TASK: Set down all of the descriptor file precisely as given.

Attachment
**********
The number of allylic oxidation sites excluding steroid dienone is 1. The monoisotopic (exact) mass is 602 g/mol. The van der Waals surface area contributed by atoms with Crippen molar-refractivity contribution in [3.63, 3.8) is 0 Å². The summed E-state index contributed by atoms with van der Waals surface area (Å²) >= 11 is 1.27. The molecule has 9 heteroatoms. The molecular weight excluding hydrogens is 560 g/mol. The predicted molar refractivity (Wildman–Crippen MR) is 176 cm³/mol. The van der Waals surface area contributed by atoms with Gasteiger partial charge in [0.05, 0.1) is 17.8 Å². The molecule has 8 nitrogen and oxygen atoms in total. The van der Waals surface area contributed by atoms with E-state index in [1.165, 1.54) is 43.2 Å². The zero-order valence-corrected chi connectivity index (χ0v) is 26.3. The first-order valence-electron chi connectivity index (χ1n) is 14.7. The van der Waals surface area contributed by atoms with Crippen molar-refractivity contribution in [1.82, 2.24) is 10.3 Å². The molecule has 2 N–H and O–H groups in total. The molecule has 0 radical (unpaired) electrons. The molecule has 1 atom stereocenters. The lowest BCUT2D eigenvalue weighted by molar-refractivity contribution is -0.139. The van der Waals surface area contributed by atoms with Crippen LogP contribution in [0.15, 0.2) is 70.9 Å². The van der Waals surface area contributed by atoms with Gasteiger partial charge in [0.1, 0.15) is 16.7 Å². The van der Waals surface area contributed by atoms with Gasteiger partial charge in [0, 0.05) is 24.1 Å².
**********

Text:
The number of allylic oxidation sites excluding steroid dienone is 1. The monoisotopic (exact) mass is 602 g/mol. The van der Waals surface area contributed by atoms with Crippen molar-refractivity contribution in [3.63, 3.8) is 0 Å². The summed E-state index contributed by atoms with van der Waals surface area (Å²) >= 11 is 1.27. The molecule has 9 heteroatoms. The molecular weight excluding hydrogens is 560 g/mol. The predicted molar refractivity (Wildman–Crippen MR) is 176 cm³/mol. The van der Waals surface area contributed by atoms with Gasteiger partial charge in [0.05, 0.1) is 17.8 Å². The molecule has 8 nitrogen and oxygen atoms in total. The van der Waals surface area contributed by atoms with E-state index in [1.165, 1.54) is 43.2 Å². The zero-order valence-corrected chi connectivity index (χ0v) is 26.3. The first-order valence-electron chi connectivity index (χ1n) is 14.7. The van der Waals surface area contributed by atoms with Crippen molar-refractivity contribution in [1.82, 2.24) is 10.3 Å². The molecule has 2 N–H and O–H groups in total. The molecule has 0 radical (unpaired) electrons. The molecule has 1 atom stereocenters. The lowest BCUT2D eigenvalue weighted by molar-refractivity contribution is -0.139. The van der Waals surface area contributed by atoms with Crippen LogP contribution in [0.15, 0.2) is 70.9 Å². The van der Waals surface area contributed by atoms with Gasteiger partial charge in [0.1, 0.15) is 16.7 Å². The van der Waals surface area contributed by atoms with Gasteiger partial charge in [0, 0.05) is 24.1 Å².